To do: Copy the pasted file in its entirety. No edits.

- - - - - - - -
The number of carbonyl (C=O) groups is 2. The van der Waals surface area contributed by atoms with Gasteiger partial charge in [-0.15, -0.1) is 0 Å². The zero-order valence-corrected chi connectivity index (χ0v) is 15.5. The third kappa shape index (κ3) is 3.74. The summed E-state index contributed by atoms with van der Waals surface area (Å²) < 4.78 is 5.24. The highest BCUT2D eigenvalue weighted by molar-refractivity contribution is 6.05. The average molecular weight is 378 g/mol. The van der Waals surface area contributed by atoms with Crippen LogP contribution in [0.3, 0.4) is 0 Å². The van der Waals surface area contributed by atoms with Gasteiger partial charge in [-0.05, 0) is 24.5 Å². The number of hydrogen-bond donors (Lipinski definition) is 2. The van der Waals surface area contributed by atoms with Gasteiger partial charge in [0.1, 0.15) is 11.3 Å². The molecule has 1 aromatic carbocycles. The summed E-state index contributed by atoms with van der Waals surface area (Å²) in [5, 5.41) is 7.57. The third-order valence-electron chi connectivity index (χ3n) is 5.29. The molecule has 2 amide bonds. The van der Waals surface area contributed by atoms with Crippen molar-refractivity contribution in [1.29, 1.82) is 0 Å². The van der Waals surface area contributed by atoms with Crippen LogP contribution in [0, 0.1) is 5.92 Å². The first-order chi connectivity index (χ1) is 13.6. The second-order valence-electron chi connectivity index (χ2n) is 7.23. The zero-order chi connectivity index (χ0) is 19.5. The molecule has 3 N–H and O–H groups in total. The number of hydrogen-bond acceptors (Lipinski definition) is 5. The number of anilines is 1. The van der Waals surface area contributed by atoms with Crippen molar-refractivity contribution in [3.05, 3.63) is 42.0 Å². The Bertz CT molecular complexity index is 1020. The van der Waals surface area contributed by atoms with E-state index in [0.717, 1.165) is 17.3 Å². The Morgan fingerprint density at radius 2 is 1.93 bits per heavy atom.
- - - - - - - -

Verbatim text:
The number of carbonyl (C=O) groups is 2. The van der Waals surface area contributed by atoms with Gasteiger partial charge in [-0.15, -0.1) is 0 Å². The zero-order valence-corrected chi connectivity index (χ0v) is 15.5. The third kappa shape index (κ3) is 3.74. The summed E-state index contributed by atoms with van der Waals surface area (Å²) < 4.78 is 5.24. The highest BCUT2D eigenvalue weighted by molar-refractivity contribution is 6.05. The average molecular weight is 378 g/mol. The van der Waals surface area contributed by atoms with Crippen LogP contribution in [0.3, 0.4) is 0 Å². The van der Waals surface area contributed by atoms with Gasteiger partial charge in [-0.05, 0) is 24.5 Å². The number of hydrogen-bond donors (Lipinski definition) is 2. The van der Waals surface area contributed by atoms with Gasteiger partial charge in [0.1, 0.15) is 11.3 Å². The molecule has 1 aromatic carbocycles. The summed E-state index contributed by atoms with van der Waals surface area (Å²) in [5, 5.41) is 7.57. The third-order valence-electron chi connectivity index (χ3n) is 5.29. The molecule has 2 amide bonds. The van der Waals surface area contributed by atoms with Crippen molar-refractivity contribution in [1.29, 1.82) is 0 Å². The van der Waals surface area contributed by atoms with Crippen LogP contribution in [0, 0.1) is 5.92 Å². The first-order chi connectivity index (χ1) is 13.6. The second-order valence-electron chi connectivity index (χ2n) is 7.23. The zero-order chi connectivity index (χ0) is 19.5. The molecule has 3 N–H and O–H groups in total. The number of hydrogen-bond acceptors (Lipinski definition) is 5. The number of anilines is 1. The van der Waals surface area contributed by atoms with Crippen molar-refractivity contribution in [3.05, 3.63) is 42.0 Å². The Bertz CT molecular complexity index is 1020. The van der Waals surface area contributed by atoms with E-state index in [0.717, 1.165) is 17.3 Å². The Morgan fingerprint density at radius 2 is 1.93 bits per heavy atom.